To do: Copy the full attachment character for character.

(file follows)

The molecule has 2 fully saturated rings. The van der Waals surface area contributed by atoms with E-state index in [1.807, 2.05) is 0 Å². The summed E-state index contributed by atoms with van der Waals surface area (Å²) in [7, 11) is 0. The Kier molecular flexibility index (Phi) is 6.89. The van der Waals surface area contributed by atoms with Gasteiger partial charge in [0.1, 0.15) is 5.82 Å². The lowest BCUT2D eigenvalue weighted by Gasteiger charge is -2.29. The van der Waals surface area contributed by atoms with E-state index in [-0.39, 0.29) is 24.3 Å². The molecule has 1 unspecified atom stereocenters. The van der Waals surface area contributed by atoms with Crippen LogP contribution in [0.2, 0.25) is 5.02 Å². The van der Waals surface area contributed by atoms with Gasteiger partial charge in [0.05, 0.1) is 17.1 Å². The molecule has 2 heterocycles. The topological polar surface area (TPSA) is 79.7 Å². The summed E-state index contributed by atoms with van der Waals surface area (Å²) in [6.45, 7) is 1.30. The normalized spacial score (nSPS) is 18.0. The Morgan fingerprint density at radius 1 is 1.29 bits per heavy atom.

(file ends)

The molecule has 2 fully saturated rings. The van der Waals surface area contributed by atoms with E-state index in [1.807, 2.05) is 0 Å². The summed E-state index contributed by atoms with van der Waals surface area (Å²) in [7, 11) is 0. The Kier molecular flexibility index (Phi) is 6.89. The van der Waals surface area contributed by atoms with Gasteiger partial charge in [0.1, 0.15) is 5.82 Å². The lowest BCUT2D eigenvalue weighted by Gasteiger charge is -2.29. The van der Waals surface area contributed by atoms with E-state index in [-0.39, 0.29) is 24.3 Å². The molecule has 1 unspecified atom stereocenters. The van der Waals surface area contributed by atoms with Crippen LogP contribution in [0.2, 0.25) is 5.02 Å². The van der Waals surface area contributed by atoms with Gasteiger partial charge in [0.05, 0.1) is 17.1 Å². The molecule has 2 heterocycles. The topological polar surface area (TPSA) is 79.7 Å². The summed E-state index contributed by atoms with van der Waals surface area (Å²) in [6.45, 7) is 1.30. The normalized spacial score (nSPS) is 18.0. The Morgan fingerprint density at radius 1 is 1.29 bits per heavy atom.